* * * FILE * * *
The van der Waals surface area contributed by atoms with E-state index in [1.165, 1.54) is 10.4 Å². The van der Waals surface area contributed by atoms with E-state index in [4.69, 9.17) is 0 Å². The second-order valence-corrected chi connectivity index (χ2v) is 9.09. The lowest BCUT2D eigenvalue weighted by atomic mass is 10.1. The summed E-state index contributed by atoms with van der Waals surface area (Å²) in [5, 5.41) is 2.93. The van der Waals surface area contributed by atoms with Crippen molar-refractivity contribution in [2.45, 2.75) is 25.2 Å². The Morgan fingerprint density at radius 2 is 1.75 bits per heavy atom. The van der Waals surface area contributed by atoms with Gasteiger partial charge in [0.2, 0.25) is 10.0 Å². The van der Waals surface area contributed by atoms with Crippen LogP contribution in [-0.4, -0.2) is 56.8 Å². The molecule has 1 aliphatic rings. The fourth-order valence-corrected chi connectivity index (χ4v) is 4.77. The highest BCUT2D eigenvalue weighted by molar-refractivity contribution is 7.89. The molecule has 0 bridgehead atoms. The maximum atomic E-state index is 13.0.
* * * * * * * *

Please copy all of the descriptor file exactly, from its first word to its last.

The van der Waals surface area contributed by atoms with E-state index in [1.165, 1.54) is 10.4 Å². The van der Waals surface area contributed by atoms with E-state index in [4.69, 9.17) is 0 Å². The second-order valence-corrected chi connectivity index (χ2v) is 9.09. The lowest BCUT2D eigenvalue weighted by atomic mass is 10.1. The summed E-state index contributed by atoms with van der Waals surface area (Å²) in [5, 5.41) is 2.93. The van der Waals surface area contributed by atoms with Crippen molar-refractivity contribution in [2.45, 2.75) is 25.2 Å². The Morgan fingerprint density at radius 2 is 1.75 bits per heavy atom. The van der Waals surface area contributed by atoms with Gasteiger partial charge in [0.2, 0.25) is 10.0 Å². The van der Waals surface area contributed by atoms with Crippen LogP contribution in [-0.4, -0.2) is 56.8 Å². The molecule has 1 aliphatic rings. The fourth-order valence-corrected chi connectivity index (χ4v) is 4.77. The highest BCUT2D eigenvalue weighted by molar-refractivity contribution is 7.89. The molecule has 0 bridgehead atoms. The maximum atomic E-state index is 13.0.